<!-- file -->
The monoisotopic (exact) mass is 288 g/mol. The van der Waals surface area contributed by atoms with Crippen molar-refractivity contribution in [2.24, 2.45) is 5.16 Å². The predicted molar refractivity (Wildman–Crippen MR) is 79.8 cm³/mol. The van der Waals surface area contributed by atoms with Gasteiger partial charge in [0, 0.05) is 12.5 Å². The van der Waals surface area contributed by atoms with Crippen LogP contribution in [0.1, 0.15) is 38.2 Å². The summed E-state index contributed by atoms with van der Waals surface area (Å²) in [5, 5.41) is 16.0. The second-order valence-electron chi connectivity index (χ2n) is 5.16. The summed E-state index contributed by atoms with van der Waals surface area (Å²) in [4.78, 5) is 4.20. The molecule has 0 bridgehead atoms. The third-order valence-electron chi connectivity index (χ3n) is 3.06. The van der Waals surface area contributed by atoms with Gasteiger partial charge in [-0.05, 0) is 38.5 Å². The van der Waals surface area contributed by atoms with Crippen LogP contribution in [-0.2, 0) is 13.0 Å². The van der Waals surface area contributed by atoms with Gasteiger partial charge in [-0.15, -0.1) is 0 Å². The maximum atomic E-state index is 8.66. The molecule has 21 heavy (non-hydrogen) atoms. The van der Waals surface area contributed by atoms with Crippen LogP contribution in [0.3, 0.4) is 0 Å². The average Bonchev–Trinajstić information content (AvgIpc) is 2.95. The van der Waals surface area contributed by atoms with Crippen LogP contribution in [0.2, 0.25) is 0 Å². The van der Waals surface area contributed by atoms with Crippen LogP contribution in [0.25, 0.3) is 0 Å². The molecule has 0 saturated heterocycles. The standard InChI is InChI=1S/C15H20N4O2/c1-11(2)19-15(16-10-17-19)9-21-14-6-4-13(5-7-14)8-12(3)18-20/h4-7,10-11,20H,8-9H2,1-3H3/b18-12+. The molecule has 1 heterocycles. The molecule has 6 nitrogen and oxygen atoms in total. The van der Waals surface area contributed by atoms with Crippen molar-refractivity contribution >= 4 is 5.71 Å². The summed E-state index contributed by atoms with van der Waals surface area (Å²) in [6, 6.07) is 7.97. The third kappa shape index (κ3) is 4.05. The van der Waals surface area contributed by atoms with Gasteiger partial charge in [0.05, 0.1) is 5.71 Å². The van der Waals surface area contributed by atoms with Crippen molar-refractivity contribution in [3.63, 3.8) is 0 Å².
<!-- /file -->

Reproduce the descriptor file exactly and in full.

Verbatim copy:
The monoisotopic (exact) mass is 288 g/mol. The van der Waals surface area contributed by atoms with Crippen molar-refractivity contribution in [2.24, 2.45) is 5.16 Å². The predicted molar refractivity (Wildman–Crippen MR) is 79.8 cm³/mol. The van der Waals surface area contributed by atoms with Gasteiger partial charge in [0, 0.05) is 12.5 Å². The van der Waals surface area contributed by atoms with Crippen LogP contribution in [0.1, 0.15) is 38.2 Å². The summed E-state index contributed by atoms with van der Waals surface area (Å²) in [5, 5.41) is 16.0. The second-order valence-electron chi connectivity index (χ2n) is 5.16. The summed E-state index contributed by atoms with van der Waals surface area (Å²) in [4.78, 5) is 4.20. The molecule has 0 bridgehead atoms. The third-order valence-electron chi connectivity index (χ3n) is 3.06. The van der Waals surface area contributed by atoms with Gasteiger partial charge in [-0.05, 0) is 38.5 Å². The van der Waals surface area contributed by atoms with Crippen LogP contribution in [-0.2, 0) is 13.0 Å². The van der Waals surface area contributed by atoms with Gasteiger partial charge in [-0.15, -0.1) is 0 Å². The maximum atomic E-state index is 8.66. The molecule has 21 heavy (non-hydrogen) atoms. The van der Waals surface area contributed by atoms with Crippen LogP contribution in [0.3, 0.4) is 0 Å². The average Bonchev–Trinajstić information content (AvgIpc) is 2.95. The van der Waals surface area contributed by atoms with Crippen LogP contribution in [0.2, 0.25) is 0 Å². The van der Waals surface area contributed by atoms with Crippen LogP contribution in [0.25, 0.3) is 0 Å². The molecule has 0 saturated heterocycles. The standard InChI is InChI=1S/C15H20N4O2/c1-11(2)19-15(16-10-17-19)9-21-14-6-4-13(5-7-14)8-12(3)18-20/h4-7,10-11,20H,8-9H2,1-3H3/b18-12+. The molecule has 1 heterocycles. The molecule has 6 nitrogen and oxygen atoms in total. The van der Waals surface area contributed by atoms with Crippen molar-refractivity contribution >= 4 is 5.71 Å². The summed E-state index contributed by atoms with van der Waals surface area (Å²) in [6, 6.07) is 7.97. The third kappa shape index (κ3) is 4.05. The van der Waals surface area contributed by atoms with Gasteiger partial charge in [0.05, 0.1) is 5.71 Å². The van der Waals surface area contributed by atoms with Crippen molar-refractivity contribution in [3.63, 3.8) is 0 Å².